You shouldn't rely on this fact anyhow. You need to have the right abstraction layer (e.g. communication over IP is a good starting point). This is in part necessary to allow for "in service upgrades" i.e. adding newer machines that may/or not be of the same architecture as the starting cluster configuration.
Imagine going to your boss: "Well, we need to take to whole service down because we've got these fancy new machines ...". ( and I can hear the reply loud and clear )
Of course, if the concerns of a production environment is out-of-scope in your specific case, you can disregard my quote. Let's just say it would be a typical requirement for any big deployment.
Lastly, it is always easier to deal with a symmetrical cluster (maintenance is simplified) but then again, an asymmetrical cluster can be a "stepping stone" when dealing with a "rolling upgrade".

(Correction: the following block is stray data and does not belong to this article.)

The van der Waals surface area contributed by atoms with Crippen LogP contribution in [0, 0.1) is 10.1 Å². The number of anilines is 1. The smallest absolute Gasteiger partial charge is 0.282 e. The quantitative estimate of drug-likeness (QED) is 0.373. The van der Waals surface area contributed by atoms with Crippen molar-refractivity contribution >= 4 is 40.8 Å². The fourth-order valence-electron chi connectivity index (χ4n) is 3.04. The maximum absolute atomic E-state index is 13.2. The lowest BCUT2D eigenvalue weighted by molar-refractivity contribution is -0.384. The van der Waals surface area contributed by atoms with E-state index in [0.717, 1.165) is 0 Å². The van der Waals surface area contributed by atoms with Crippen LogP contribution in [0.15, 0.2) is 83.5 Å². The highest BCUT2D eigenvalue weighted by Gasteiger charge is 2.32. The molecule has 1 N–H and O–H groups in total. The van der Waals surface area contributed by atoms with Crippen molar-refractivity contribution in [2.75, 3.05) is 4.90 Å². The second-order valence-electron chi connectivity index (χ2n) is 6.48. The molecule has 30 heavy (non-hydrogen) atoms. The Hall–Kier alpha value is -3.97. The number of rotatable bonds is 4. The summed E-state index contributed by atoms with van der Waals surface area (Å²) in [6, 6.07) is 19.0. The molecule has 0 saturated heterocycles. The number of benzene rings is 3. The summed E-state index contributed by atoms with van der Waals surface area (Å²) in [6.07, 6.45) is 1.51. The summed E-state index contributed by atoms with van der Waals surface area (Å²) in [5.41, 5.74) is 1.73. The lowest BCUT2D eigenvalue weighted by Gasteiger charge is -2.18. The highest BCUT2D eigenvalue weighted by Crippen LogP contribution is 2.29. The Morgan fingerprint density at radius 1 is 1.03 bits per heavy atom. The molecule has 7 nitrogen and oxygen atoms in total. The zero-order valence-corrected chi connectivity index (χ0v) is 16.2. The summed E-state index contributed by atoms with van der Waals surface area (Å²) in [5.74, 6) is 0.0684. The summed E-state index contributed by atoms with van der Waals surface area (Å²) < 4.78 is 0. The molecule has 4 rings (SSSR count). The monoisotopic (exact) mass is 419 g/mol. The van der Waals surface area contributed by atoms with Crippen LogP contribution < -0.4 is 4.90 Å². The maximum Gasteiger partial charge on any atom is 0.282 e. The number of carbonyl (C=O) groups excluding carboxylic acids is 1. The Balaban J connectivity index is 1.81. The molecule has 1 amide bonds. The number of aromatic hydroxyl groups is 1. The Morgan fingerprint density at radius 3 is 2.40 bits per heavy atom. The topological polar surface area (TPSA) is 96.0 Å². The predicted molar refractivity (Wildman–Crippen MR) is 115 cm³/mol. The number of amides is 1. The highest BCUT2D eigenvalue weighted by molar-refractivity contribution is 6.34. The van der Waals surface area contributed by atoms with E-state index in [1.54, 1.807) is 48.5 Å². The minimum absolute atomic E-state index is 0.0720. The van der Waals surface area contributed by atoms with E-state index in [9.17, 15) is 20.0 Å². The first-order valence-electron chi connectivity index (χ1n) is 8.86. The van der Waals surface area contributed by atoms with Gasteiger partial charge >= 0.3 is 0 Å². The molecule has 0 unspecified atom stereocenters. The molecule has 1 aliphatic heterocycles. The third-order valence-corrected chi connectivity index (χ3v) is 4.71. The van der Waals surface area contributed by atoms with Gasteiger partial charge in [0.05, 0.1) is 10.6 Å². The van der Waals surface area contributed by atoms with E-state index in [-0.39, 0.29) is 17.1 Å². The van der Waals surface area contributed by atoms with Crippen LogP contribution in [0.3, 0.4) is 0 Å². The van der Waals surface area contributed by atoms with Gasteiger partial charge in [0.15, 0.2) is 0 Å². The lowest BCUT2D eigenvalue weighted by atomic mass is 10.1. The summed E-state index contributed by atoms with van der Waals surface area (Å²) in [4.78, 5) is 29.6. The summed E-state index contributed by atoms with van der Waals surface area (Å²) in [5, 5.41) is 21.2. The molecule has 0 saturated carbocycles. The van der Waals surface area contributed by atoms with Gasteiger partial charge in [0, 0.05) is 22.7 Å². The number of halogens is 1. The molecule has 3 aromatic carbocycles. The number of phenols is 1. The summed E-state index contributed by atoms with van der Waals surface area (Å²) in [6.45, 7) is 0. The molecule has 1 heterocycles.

Clarification: I never eluded to abstracting everything away.
Clarification #2: by "architecture" I am assuming "CPU architecture" i.e. not "architecture of the overall system".
As for the second part of your question: it all depends on the architecture of your software.